The sun is setting and on a bench in a humble outdoor area within a small residential neighborhood in Yogyakarta sits Mr. Gama Triono, the Executive Director of Perkumpulan Keluarga Berencana Indonesia (PKBI) Yogyakarta. He picks out cigarette as the rain slowly starts to fall, and, inhaling his kretek, he starts to talk about his organization’s work with people with HIV in the area.
PKBI does a lot of work with the marginalized groups, providing education on HIV, offering HIV tests, and treating people infected with it. Contrary to the common presumption, LGBT people and sex workers are not the biggest groups people affected by HIV in many areas in Yogyakarta, he says.
“We discovered that in rural areas of Yogyakarta, the number of housewives infected with HIV is higher than that of sex workers,” he says.
HIV or Human Immunodeficiency Virus damages the immune system, potentially leading to severe infections and cancers over time if not treated. The late stage of HIV, Acquired Immunodeficiency Syndrome (AIDS), creates infections and cancers that normally wouldn’t affect healthy people. Having HIV doesn’t mean a person has AIDS and people receiving treatment for HIV are unlikely to develop it. There isn’t yet a cure for HIV or AIDS, but if treated properly the infected person can still live a decent life even without the risk of transferring the disease to other people.
Mr. Gama says the Indonesian society needs education about what HIV is in order to tackle it because ignorance only makes the situation worse.
“In Indonesia, politicians have this weird stance against HIV. They will openly say, they don’t support anything related to this sickness, because they only want to promote what they label as ‘good people,’” he said, shaking his head in frustration.
Sudden laughter comes from the distance. Out from the dark arrives two women, Krisna, PKBI Yogyakarta’s provincial coordinator of people with HIV, and Nia Viviawati, who heads the Yogya female sex workers union. Both cheerfully sit on the bench after politely greeting Mr. Gama. The lightbulb exposes two happy healthy-looking women, twenty-something with an aura of stunning positivity. No one would ever guess these women live with HIV.
The 37-year-old Krisna has lived with the disease for eight years. She recalls the moment she was diagnosed: “In 2010 I was unconscious in the hospital. This was when I was diagnosed with HIV.”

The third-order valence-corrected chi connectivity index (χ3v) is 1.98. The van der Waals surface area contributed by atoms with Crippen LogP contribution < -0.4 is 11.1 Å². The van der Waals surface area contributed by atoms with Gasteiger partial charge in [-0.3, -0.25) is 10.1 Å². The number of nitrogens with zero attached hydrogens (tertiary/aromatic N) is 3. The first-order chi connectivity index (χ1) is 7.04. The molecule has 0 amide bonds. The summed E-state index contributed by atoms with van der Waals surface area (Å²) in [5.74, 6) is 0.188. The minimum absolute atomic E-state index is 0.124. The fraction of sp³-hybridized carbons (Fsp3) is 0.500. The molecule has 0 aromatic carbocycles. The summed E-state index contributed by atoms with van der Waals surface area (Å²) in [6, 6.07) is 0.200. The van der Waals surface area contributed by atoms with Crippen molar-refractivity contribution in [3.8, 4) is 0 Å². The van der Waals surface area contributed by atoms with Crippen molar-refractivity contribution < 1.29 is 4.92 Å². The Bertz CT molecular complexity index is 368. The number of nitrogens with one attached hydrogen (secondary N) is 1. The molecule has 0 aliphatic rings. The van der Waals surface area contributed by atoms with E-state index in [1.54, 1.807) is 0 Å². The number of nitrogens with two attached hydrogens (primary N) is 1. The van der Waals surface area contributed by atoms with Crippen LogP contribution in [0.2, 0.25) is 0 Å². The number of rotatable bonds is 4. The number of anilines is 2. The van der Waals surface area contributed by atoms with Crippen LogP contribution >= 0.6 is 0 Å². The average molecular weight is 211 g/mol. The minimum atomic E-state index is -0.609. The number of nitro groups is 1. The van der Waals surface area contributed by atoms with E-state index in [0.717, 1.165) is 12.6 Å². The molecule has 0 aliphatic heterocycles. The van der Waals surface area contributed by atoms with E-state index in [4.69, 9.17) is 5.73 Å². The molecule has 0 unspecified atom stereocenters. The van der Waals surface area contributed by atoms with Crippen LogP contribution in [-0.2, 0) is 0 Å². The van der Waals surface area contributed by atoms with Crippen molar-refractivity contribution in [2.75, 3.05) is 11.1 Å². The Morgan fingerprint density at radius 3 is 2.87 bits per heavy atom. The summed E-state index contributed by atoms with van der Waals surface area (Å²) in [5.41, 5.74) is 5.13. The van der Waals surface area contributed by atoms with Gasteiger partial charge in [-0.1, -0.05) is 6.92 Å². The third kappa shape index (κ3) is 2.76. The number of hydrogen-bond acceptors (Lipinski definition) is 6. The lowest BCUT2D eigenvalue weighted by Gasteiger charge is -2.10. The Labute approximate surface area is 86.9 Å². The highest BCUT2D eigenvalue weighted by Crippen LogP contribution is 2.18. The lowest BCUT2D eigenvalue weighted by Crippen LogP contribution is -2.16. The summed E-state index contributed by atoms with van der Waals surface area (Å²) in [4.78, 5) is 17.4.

“At the time I was really scared when the doctor told me I had HIV. I thought I was going to die then. I didn’t know anything about HIV, so I thought everyone who had it was doomed to die soon,” she says, the smoke from her cigarette covers her polished blue nails:
But after talking about her situation with a hospital counsellor, which eventually led her to PKBI DIY, she gained hope: “He told me that I could still live. It gave me the strength to move on with my life. I was shocked because the doctor had said my life was over. Later, I found out you could live with this disease and still have a decent life quality.”
Because people with HIV are often associated with homosexuality and sex workers in Indonesia, many women hide their condition from their communities. For Krisna, however, it was vital to tell her relatives about the situation. She gained support from people around her and it changed her: “I’m never sorry for what happens in my life. I survive and HIV has made me a stronger woman. I’m sure that God loves me in his own way.”
UNAIDS estimated that around 630,000 Indonesians were living with HIV in 2017, a number that equals the population of Washington, D.C. In 2016 it was recorded that Indonesia had 48,000 new HIV infections compared to the year before and around 38,000 AIDS-related deaths. The World Health Organization states that Indonesia has the fourth largest number of new HIV infections per year, labelling it an epidemic in the country.
Nia, 28, has lived with HIV for 10 years after being infected by an ex-boyfriend. Letting the smoke from her cigarette travel through her silky hair, she remembers her feelings from the day of her diagnose: “I used to be a strong person, but at the time I considered committing suicide. I didn’t think there was a life for me anymore.”
But Nia realized that she still had something to live for. Her broken family wouldn’t be able to survive without her assistance. She found strength in her sense of responsibility for them and ultimately decided to fight for her life.
While she has accepted that HIV will stay with her for the rest of her life, she doesn’t expect her community to share the acceptance: “I don’t tell people in my area that I have HIV because I don’t want be stigmatized. If everyone knew, they would not socialize with me anymore.”
“I have a plan with my current boyfriend. We are going to get married and have a good life. That’s what we agreed on. I’m sure it will happen,” she says.
Lasse Sørensen is a freelance journalist from Denmark, searching for his breakthrough as an international correspondent. He had never really wanted to become a journalist, but, fortunately, his father (a press photographer) inspired him into the field.